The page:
{
    const std::string myData_;
public:
    int __declspec(dllexport) printToText()
    {
        return 0;
    }
};

Will result in a decorated function named something like this.

?printToText@PrinterClass@@QAEHXZ

If you somehow could know the decorated name, then you could load that function by its decorated name. Alright, at this point you’re probably thinking. Are we ever going to get back to talking about C++ Unit Test Framework? Realistically, that’s what you came here to read. However, this is really important background. I hope you can see the foreshadowing. If not, I’ll lay it out on the table.

In order to dynamically load a library, and make a call into it. We need to know three things.

  1. The name of the library
  2. The name of the function we want to call
  3. The signature of the function we want to call

So, knowing we need those things. I hope you’re asking yourself, which ones do we have? Which ones don’t we have, and how do we get them? Well I can tell you, we have 1 and we have 3.  What we are missing, is the all important name of the function we want to call.  The framework will supply us the name of the binary, we know the function signature is ‘void (void)’ so, we just need the name of the function we want to call.

Huh. How the heck are we going to get that? A user can name the function whatever you want to name it. We also have that added pain that the functions live in classes, which the user can also name. Stumped yet? Yeah — me too. When I’m stumped, I go back to the drawing board. In this case, let’s go back to reviewing that “CppUnitTest.h” file. Do you recall back to when we looked at the TEST_METHOD macro? If not, it looks like this.

#define TEST_METHOD(methodName)\
static const EXPORT_METHOD ::Microsoft::VisualStudio::CppUnitTestFramework::MemberMethodInfo* CALLING_CONVENTION CATNAME(__GetTestMethodInfo_, methodName)()\
{\
    __GetTestClassInfo();\
    __GetTestVersion();\
    ALLOCATE_TESTDATA_SECTION_METHOD\
    static const ::Microsoft::VisualStudio::CppUnitTestFramework::MethodMetadata s_Metadata = {L"TestMethodInfo", L#methodName, reinterpret_cast<const unsigned char*>(__FUNCTION__), reinterpret_cast<const unsigned char*>(__FUNCDNAME__), __WFILE__, __LINE__};\
\
    static ::Microsoft::VisualStudio::CppUnitTestFramework::MemberMethodInfo s_Info = {::Microsoft::VisualStudio::CppUnitTestFramework::MemberMethodInfo::TestMethod, NULL, &s_Metadata};\
    s_Info.method.pVoidMethod = static_cast<::Microsoft::VisualStudio::CppUnitTestFramework::TestClassImpl::__voidFunc>(&methodName);\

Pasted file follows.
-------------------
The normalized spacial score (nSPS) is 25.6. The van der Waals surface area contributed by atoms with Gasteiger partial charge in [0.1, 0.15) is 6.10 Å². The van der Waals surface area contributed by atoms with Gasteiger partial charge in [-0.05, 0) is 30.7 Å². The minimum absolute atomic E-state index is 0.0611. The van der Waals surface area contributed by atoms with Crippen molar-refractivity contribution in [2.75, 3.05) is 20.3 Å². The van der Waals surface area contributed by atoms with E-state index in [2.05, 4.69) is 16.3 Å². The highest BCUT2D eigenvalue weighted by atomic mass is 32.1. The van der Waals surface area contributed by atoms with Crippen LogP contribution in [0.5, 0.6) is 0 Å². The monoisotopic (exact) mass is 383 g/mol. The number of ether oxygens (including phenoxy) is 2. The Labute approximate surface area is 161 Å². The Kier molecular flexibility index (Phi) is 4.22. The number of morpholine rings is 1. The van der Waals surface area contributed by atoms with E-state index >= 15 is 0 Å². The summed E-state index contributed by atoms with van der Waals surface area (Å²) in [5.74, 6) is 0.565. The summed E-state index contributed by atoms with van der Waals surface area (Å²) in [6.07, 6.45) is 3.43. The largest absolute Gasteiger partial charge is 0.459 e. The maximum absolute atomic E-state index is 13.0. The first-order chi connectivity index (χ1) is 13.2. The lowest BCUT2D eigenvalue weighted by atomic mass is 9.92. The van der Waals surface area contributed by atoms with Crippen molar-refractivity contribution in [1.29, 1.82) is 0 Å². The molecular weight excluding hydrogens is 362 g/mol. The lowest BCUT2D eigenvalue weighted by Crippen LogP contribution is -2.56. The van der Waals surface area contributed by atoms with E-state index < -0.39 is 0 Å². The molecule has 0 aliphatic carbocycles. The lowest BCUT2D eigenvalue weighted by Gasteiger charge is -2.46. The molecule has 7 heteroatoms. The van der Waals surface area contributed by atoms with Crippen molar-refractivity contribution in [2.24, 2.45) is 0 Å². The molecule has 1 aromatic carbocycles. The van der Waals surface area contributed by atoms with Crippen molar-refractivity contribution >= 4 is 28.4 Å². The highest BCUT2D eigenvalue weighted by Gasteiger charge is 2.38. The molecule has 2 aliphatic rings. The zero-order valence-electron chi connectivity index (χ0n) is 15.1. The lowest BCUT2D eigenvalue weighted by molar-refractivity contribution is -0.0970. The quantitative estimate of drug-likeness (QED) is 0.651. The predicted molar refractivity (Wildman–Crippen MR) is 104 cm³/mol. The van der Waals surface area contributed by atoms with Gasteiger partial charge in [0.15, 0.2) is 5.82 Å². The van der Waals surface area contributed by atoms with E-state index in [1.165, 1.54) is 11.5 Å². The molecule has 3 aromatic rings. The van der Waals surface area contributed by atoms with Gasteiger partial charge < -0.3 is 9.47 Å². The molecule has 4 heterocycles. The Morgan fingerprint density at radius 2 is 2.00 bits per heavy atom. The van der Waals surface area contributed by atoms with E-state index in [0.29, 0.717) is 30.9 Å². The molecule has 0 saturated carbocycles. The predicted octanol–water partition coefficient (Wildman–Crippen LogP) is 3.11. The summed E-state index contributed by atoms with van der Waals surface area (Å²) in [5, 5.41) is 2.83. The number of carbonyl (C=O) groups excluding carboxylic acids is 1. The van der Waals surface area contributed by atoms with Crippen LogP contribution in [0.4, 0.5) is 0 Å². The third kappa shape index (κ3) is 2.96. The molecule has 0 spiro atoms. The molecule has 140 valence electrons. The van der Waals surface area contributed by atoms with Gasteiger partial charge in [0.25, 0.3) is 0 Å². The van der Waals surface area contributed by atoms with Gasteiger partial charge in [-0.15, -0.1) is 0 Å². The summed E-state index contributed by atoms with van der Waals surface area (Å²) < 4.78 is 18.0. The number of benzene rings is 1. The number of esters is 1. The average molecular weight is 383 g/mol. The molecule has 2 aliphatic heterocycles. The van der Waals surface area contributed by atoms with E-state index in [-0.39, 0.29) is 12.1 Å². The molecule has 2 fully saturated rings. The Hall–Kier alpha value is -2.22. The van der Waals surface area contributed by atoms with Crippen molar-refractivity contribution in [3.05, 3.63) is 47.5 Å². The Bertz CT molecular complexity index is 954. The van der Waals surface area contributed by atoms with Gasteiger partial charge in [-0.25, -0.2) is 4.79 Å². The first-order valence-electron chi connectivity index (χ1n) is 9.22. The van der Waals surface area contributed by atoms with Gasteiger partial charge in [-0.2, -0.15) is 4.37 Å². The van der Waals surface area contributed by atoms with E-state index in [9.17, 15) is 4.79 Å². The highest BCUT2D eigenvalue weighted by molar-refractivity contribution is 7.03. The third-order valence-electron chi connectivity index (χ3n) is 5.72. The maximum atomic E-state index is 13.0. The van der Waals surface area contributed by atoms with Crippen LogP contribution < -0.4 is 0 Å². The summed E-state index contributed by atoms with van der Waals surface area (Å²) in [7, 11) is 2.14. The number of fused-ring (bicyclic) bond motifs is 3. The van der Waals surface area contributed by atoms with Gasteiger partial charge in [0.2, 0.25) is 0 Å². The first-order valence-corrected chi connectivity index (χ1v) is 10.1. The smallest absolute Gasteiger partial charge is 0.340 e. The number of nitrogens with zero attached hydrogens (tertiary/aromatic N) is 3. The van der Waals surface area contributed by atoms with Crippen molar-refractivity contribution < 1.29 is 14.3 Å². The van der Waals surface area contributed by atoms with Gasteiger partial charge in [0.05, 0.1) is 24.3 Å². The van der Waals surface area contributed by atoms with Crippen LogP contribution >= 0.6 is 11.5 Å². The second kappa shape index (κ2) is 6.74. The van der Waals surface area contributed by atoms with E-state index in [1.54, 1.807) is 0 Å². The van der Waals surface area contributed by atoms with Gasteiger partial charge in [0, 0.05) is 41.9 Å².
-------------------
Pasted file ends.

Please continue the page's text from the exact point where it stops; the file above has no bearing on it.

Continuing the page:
return &s_Info;\
}\
void methodName()

You can see, that one of the macros that is being used is the FUNCTION, and another FUNCDNAME. Well, we know FUNCTION will give us the un-decorated name of the function, maybe FUNCDNAME would be a decorated one? Thank you Microsoft documenation!

‘__FUNCDNAME__ Defined as a string literal that contains the decorated name of the enclosing function. The macro is defined only within a function. The __FUNCDNAME__macro is not expanded if you use the /EP or /P compiler option.

This example uses the __FUNCDNAME____FUNCSIG__, and __FUNCTION__ macros to display function information.’

Well color me stoked, we just made the next tiny step. A decorated function name! But this macro is weird. Do you remember what the memory looked like?

0x07462D94  54 00 65 00 73 00 74 00 4d 00 65 00 74 00 68 00 6f 00 64 00 49 00 6e 00 66 00 6f 00 00 00 00 00 00 00 00 00 44 00  T.e.s.t.M.e.t.h.o.d.I.n.f.o.........D.
0x07462DBA  75 00 6d 00 6d 00 79 00 41 00 73 00 73 00 65 00 72 00 74 00 00 00 00 00 00 00 00 00 00 00 43 50 50 55 6e 69 74 54  u.m.m.y.A.s.s.e.r.t...........CPPUnitT
0x07462DE0  65 73 74 49 6e 76 65 73 74 69 67 61 74 6f 72 54 65 73 74 3a 3a 6e 65 73 74 65 64 3a 3a 44 75 6d 6d 79 43 6c 61 73  estInvestigatorTest::nested::DummyClas
0x07462E06  73 3a 3a 5f 5f 47 65 74 54 65 73 74 4d 65 74 68 6f 64 49 6e 66 6f 5f 44 75 6d 6d 79 41 73 73 65 72 74 00 00 00 00  s::__GetTestMethodInfo_DummyAssert....
0x07462E2C  00 00 00 00 00 00 00 00 00 00 00 00 00 00 00 00 00 00 00 00 3f 5f 5f 47 65 74 54 65 73 74 4d 65 74 68 6f 64 49 6e  ....................?__GetTestMethodIn
0x07462E52  66 6f 5f 44 75 6d 6d 79 41 73 73 65 72 74 40 44 75 6d 6d 79 43 6c 61 73 73 40 6e 65 73 74 65 64 40 43 50 50 55 6e  fo_DummyAssert@DummyClass@nested@CPPUn
0x07462E78  69 74 54 65 73 74 49 6e 76 65 73 74 69 67 61 74 6f 72 54 65 73 74 40 40 53 47 50 42 55 4d 65 6d 62 65 72 4d 65 74  itTestInvestigatorTest@@SGPBUMemberMet